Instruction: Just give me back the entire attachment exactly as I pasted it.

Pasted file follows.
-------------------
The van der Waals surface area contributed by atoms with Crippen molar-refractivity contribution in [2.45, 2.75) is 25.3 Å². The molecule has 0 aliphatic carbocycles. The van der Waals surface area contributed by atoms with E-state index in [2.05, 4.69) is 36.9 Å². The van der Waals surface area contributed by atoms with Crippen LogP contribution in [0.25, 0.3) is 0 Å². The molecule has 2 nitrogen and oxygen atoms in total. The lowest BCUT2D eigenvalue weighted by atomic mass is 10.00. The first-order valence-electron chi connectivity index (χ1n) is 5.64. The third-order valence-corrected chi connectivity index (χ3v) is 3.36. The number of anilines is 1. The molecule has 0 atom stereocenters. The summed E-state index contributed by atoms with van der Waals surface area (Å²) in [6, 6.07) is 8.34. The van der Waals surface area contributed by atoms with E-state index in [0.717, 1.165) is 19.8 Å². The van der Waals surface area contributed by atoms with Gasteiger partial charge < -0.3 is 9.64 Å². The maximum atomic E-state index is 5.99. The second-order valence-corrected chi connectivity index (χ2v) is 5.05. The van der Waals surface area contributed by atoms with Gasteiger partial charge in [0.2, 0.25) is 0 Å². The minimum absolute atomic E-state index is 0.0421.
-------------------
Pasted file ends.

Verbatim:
The van der Waals surface area contributed by atoms with Crippen molar-refractivity contribution in [2.45, 2.75) is 25.3 Å². The molecule has 0 aliphatic carbocycles. The van der Waals surface area contributed by atoms with E-state index in [2.05, 4.69) is 36.9 Å². The van der Waals surface area contributed by atoms with Crippen LogP contribution in [0.25, 0.3) is 0 Å². The molecule has 2 nitrogen and oxygen atoms in total. The lowest BCUT2D eigenvalue weighted by atomic mass is 10.00. The first-order valence-electron chi connectivity index (χ1n) is 5.64. The third-order valence-corrected chi connectivity index (χ3v) is 3.36. The number of anilines is 1. The molecule has 0 atom stereocenters. The summed E-state index contributed by atoms with van der Waals surface area (Å²) in [6, 6.07) is 8.34. The van der Waals surface area contributed by atoms with E-state index in [0.717, 1.165) is 19.8 Å². The van der Waals surface area contributed by atoms with Gasteiger partial charge < -0.3 is 9.64 Å². The maximum atomic E-state index is 5.99. The second-order valence-corrected chi connectivity index (χ2v) is 5.05. The van der Waals surface area contributed by atoms with Gasteiger partial charge in [0.2, 0.25) is 0 Å². The minimum absolute atomic E-state index is 0.0421.